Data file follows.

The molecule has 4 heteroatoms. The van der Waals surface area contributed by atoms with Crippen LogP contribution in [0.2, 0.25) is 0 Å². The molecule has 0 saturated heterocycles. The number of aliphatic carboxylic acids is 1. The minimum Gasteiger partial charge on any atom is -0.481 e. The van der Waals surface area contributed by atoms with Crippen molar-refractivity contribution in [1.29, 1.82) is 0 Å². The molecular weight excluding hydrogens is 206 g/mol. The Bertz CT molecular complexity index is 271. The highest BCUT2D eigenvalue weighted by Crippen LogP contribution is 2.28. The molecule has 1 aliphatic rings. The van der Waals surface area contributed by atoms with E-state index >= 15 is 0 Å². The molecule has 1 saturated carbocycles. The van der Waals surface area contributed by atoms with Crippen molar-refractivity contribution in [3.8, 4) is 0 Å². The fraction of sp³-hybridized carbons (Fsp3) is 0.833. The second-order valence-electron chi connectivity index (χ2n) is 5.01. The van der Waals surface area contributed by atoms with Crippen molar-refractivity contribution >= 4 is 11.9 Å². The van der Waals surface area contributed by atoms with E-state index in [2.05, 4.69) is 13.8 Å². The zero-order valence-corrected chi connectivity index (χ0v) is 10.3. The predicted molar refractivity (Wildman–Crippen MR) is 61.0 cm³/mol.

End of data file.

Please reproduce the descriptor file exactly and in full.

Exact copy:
The molecule has 4 heteroatoms. The van der Waals surface area contributed by atoms with Crippen LogP contribution in [0.2, 0.25) is 0 Å². The molecule has 0 saturated heterocycles. The number of aliphatic carboxylic acids is 1. The minimum Gasteiger partial charge on any atom is -0.481 e. The van der Waals surface area contributed by atoms with Crippen molar-refractivity contribution in [1.29, 1.82) is 0 Å². The molecular weight excluding hydrogens is 206 g/mol. The Bertz CT molecular complexity index is 271. The highest BCUT2D eigenvalue weighted by Crippen LogP contribution is 2.28. The molecule has 1 aliphatic rings. The van der Waals surface area contributed by atoms with E-state index >= 15 is 0 Å². The molecule has 1 saturated carbocycles. The van der Waals surface area contributed by atoms with Crippen molar-refractivity contribution in [3.8, 4) is 0 Å². The fraction of sp³-hybridized carbons (Fsp3) is 0.833. The second-order valence-electron chi connectivity index (χ2n) is 5.01. The van der Waals surface area contributed by atoms with Crippen molar-refractivity contribution >= 4 is 11.9 Å². The van der Waals surface area contributed by atoms with E-state index in [2.05, 4.69) is 13.8 Å². The zero-order valence-corrected chi connectivity index (χ0v) is 10.3. The predicted molar refractivity (Wildman–Crippen MR) is 61.0 cm³/mol.